The Boomer Digital Learning Curve + Self-Doubt = Just One More Challenge

Hip hip hurrah!  During Thanksgiving week, a woman in New York purchased one of my paintings from my new Etsy site!  My God, I was so proud and pleased (still am) because this was validation that my art mattered, it spoke to someone besides me, it gave someone so much pleasure to see that they were compelled to buy it.  I’m like a proud parent sending a cherished child into the world.

Even so, a big funk recently overtook me (for days and days), and I began to doubt my ability, my path, and worse:  I felt I didn’t deserve anything good, much less recognition and validation.  Who did I think I was, anyway?  And my gawd, look how old I am!  A retired Boomer, washed-up old hag…..blah blah blah.

In my very long experience with this issue there were too many times I got close to my goal, backed away, gave up.  Pouted and indulged in despair (and things that weren’t very good for my health).  So OK, this time I did dig in to the Blue Bell ice cream a whole lot, but I remembered to turn to my collection of books on creativity for help.  One is Julia Cameron’s ‘The Artist’s Way Trilogy’, and since I do believe we are guided, closed my eyes and let it fall open…..and the page it fell open to featured the section on ‘Creative U-Turns’.  Damn!  Magic, yet again.

And then there’s the what I call The Boomer Digital Learning Curve.  I have been in computer hell for a few days, figuring out  how to make a watermark to apply on my pics of my artwork ‘cuz copyright infringement is a hot topic and maybe, just maybe, some idiot would download one of my pieces and slap it in a frame, bypassing actually purchasing it from me.  I don’t think so!  This means I have been notating all my digital work, uploading new photos to my Etsy shop, and taking some off my Pinterest site, finally realizing Pinterest is not really the best place to post your own work anyway; and on it goes.

Here is my mixed media painting that was my first sale on Etsy:

Ethnic Girl collage in acrylic & tissue paper
Ethnic Girl collage in acrylic & tissue paper

One of the gifties I sent to Cousin Julie in Virginia, is this print of my sketch, “Tablet Guy”.  Julie says her iPad is her ‘constant companion’.  This coming from a lady who, not too long ago, was not eager to tackle the Boomer Digital Learning Curve and now she could probably teach a class on it.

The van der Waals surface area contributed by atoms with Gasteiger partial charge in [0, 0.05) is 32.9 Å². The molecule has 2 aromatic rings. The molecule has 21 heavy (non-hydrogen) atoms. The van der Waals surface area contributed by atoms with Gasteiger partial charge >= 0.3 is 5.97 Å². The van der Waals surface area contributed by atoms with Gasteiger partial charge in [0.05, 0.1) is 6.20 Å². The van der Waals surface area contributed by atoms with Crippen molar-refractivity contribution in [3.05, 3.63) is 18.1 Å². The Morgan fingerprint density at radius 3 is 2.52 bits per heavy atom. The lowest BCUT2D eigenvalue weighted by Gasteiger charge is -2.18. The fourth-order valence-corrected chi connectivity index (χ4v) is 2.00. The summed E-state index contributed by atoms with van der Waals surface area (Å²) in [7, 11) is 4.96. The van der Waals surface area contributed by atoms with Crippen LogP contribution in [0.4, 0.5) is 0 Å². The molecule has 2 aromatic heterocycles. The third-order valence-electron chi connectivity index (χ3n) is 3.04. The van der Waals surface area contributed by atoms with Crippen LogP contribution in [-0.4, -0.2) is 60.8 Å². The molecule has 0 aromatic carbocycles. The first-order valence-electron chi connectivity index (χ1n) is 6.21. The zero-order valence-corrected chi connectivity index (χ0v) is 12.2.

Cousin Julie displays one of her Christmas gifts from me:  a print of my sketch, "Tablet Guy"
Cousin Julie displays one of her Christmas gifts from me: a print of my sketch, “Tablet Guy”

To make my life easier and less angst-full I think I will blog more regularly instead of saving up too much chatter in my head.  I can release it into the blogosphere, thereby freeing more space in the brain for creative thoughts.

Sketchbook drawing of a  cloth doll I made for myself expressing relief that the antidepressant meds had begun to work.
Sketchbook drawing of a cloth doll I made for myself expressing relief that the antidepressant meds had begun to work.

A Quest for Balance

L&R window 5413castleKindleMorgana designs dollrootbeer fizzies up the nosemocha kit

cube & plotnew dollsAcceptanceSpontaneous

cat and dollC S Julie & GenieBurnout 1IMG_0747artistMChin

Clark 0303spot for artclothDoll made for Hoffman fabric challenge '90sartistZittel 1artistZittel 2artistZittel 3

20s figureface studiesGiacometti

yellow sprayThere was this nice list of links of sites and blogs I dig but couldn’t get everything to load correctly.   Hope I will have that figured out pretty darn soon!  I fear I’ve let too much time go by without a blog post, even if that’s only important to me.  Dust accumulates around the house as experiences roll by and then I feel overwhelmed.  And I wanted to learn to link and add a blog roll; I’m still learning blogging etiquette and technique.  In future, I hope to post twice a month.  Short ones.  With pictures.

This weekend, grandson and his little sister stayed with me.  It could have all gone terribly wrong, as I tend to get a bit stressed and anal, or I could hope to plan the time in such a way so that we would all be pleasantly occupied.  Eleven year old Castle is into Nat Geo, his Kindle Fire, and movies.  Morgana, age 6, is very pink-centric, curious, and energetic.  They have different fathers.

My home is filled with mementos handed down plus all my books, dolls, artwork and supplies; it’s only natural that a little girl would want to touch and know about these treasures.  And what a glorious way to get my dusting done!  Even when Morgana chided me on how thick the dust was, I didn’t mind.  Side by side we “swiffer’d” the whole house as I told her histories of my things.  Castle cooked for us and enjoyed his down time.

A highlight this spring was “Cousin-Sister” Julie’s visit.  When we’re not cracking ourselves up we are discussing serious subjects and marvel that other folks might disagree with our opinions.  Since I couldn’t take time off from my part-time job, Cousin-Sister finished painting my kitchen the mocha shade, and put a lovely light grey paint on my guest room walls.  We power washed my siding and freshened up the golden-orange shutters outside.  She delved into my newest books on decor, and we shopped for new fabric for kitchen window curtains she will make for her townhouse in VA.  Oh!  What a glorious time we had!

Two years ago I almost lost this beloved cottage.  I treasure my 3rd generation White Rock/East Dallas roots.  Julie and I always go visit the family at Grove Hill Cemetery when she’s here. We catch them up on current events and ask for guidance.  This year we felt Nannie was most assuredly there for us. I introduced them to my Cube; they must have been surprised to see I’d finally let go of my little red Chevy.

Change is so hard but often necessary, don’t you agree?